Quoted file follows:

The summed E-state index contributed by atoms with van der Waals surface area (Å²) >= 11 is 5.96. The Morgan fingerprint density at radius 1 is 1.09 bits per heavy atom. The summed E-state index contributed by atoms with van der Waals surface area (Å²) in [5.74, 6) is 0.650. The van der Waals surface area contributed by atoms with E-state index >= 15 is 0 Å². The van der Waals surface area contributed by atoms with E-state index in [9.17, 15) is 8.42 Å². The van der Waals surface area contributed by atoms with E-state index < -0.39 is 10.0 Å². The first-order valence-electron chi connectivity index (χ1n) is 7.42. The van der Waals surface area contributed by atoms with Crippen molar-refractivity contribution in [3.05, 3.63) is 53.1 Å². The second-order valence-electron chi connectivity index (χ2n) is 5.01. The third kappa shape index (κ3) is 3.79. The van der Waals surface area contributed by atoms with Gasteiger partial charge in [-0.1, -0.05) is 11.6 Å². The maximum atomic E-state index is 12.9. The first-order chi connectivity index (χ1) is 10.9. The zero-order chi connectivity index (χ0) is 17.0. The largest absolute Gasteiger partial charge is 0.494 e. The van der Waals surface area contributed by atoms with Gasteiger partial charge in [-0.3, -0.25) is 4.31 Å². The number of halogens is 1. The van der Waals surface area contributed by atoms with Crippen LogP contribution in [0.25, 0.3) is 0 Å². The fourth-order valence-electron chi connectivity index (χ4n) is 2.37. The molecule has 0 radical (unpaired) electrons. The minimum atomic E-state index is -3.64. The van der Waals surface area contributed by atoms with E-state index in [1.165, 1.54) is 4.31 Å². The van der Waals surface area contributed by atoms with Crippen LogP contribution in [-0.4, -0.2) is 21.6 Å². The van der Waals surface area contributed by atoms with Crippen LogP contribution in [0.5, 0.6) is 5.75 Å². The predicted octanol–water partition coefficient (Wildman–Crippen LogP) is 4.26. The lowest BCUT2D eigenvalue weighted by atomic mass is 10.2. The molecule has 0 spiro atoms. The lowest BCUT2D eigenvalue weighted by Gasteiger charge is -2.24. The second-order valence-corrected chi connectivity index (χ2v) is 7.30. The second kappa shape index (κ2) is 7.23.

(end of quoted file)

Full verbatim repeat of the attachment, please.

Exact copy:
The summed E-state index contributed by atoms with van der Waals surface area (Å²) >= 11 is 5.96. The Morgan fingerprint density at radius 1 is 1.09 bits per heavy atom. The summed E-state index contributed by atoms with van der Waals surface area (Å²) in [5.74, 6) is 0.650. The van der Waals surface area contributed by atoms with E-state index >= 15 is 0 Å². The van der Waals surface area contributed by atoms with E-state index in [9.17, 15) is 8.42 Å². The van der Waals surface area contributed by atoms with E-state index < -0.39 is 10.0 Å². The first-order valence-electron chi connectivity index (χ1n) is 7.42. The van der Waals surface area contributed by atoms with Crippen molar-refractivity contribution in [3.05, 3.63) is 53.1 Å². The second-order valence-electron chi connectivity index (χ2n) is 5.01. The third kappa shape index (κ3) is 3.79. The van der Waals surface area contributed by atoms with Gasteiger partial charge in [-0.1, -0.05) is 11.6 Å². The maximum atomic E-state index is 12.9. The first-order chi connectivity index (χ1) is 10.9. The zero-order chi connectivity index (χ0) is 17.0. The largest absolute Gasteiger partial charge is 0.494 e. The van der Waals surface area contributed by atoms with Gasteiger partial charge in [-0.3, -0.25) is 4.31 Å². The number of halogens is 1. The van der Waals surface area contributed by atoms with Crippen LogP contribution in [0.25, 0.3) is 0 Å². The fourth-order valence-electron chi connectivity index (χ4n) is 2.37. The molecule has 0 radical (unpaired) electrons. The minimum atomic E-state index is -3.64. The van der Waals surface area contributed by atoms with E-state index in [1.165, 1.54) is 4.31 Å². The van der Waals surface area contributed by atoms with Crippen LogP contribution in [-0.4, -0.2) is 21.6 Å². The van der Waals surface area contributed by atoms with Crippen LogP contribution in [0.5, 0.6) is 5.75 Å². The predicted octanol–water partition coefficient (Wildman–Crippen LogP) is 4.26. The lowest BCUT2D eigenvalue weighted by atomic mass is 10.2. The molecule has 0 spiro atoms. The lowest BCUT2D eigenvalue weighted by Gasteiger charge is -2.24. The second-order valence-corrected chi connectivity index (χ2v) is 7.30. The second kappa shape index (κ2) is 7.23.